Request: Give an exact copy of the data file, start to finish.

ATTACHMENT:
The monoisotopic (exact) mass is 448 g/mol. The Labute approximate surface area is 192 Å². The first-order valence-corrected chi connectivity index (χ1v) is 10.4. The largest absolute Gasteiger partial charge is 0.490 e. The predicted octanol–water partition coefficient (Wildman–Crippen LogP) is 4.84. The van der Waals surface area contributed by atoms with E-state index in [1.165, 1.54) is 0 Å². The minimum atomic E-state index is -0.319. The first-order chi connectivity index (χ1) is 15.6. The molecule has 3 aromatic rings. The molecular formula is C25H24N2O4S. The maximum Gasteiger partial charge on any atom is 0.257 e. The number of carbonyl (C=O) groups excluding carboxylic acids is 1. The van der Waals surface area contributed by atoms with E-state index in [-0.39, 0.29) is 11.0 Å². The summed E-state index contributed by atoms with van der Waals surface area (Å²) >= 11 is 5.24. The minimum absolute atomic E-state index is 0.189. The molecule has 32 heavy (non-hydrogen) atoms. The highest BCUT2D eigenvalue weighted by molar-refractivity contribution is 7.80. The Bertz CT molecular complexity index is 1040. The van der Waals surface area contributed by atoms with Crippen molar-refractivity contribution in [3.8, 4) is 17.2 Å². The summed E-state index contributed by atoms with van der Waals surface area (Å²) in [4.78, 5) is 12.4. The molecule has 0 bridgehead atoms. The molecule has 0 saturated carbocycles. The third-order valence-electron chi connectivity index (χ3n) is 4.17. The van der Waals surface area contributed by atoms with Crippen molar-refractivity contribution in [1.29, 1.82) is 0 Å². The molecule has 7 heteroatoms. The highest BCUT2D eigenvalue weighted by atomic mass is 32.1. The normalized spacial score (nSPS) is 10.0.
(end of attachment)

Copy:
The monoisotopic (exact) mass is 448 g/mol. The Labute approximate surface area is 192 Å². The first-order valence-corrected chi connectivity index (χ1v) is 10.4. The largest absolute Gasteiger partial charge is 0.490 e. The predicted octanol–water partition coefficient (Wildman–Crippen LogP) is 4.84. The van der Waals surface area contributed by atoms with E-state index in [1.165, 1.54) is 0 Å². The minimum atomic E-state index is -0.319. The first-order chi connectivity index (χ1) is 15.6. The molecule has 3 aromatic rings. The molecular formula is C25H24N2O4S. The maximum Gasteiger partial charge on any atom is 0.257 e. The number of carbonyl (C=O) groups excluding carboxylic acids is 1. The van der Waals surface area contributed by atoms with E-state index in [-0.39, 0.29) is 11.0 Å². The summed E-state index contributed by atoms with van der Waals surface area (Å²) >= 11 is 5.24. The minimum absolute atomic E-state index is 0.189. The molecule has 32 heavy (non-hydrogen) atoms. The highest BCUT2D eigenvalue weighted by molar-refractivity contribution is 7.80. The Bertz CT molecular complexity index is 1040. The van der Waals surface area contributed by atoms with Crippen molar-refractivity contribution in [3.8, 4) is 17.2 Å². The summed E-state index contributed by atoms with van der Waals surface area (Å²) in [4.78, 5) is 12.4. The molecule has 0 bridgehead atoms. The molecule has 0 saturated carbocycles. The third-order valence-electron chi connectivity index (χ3n) is 4.17. The van der Waals surface area contributed by atoms with Crippen molar-refractivity contribution in [1.29, 1.82) is 0 Å². The molecule has 7 heteroatoms. The highest BCUT2D eigenvalue weighted by atomic mass is 32.1. The normalized spacial score (nSPS) is 10.0.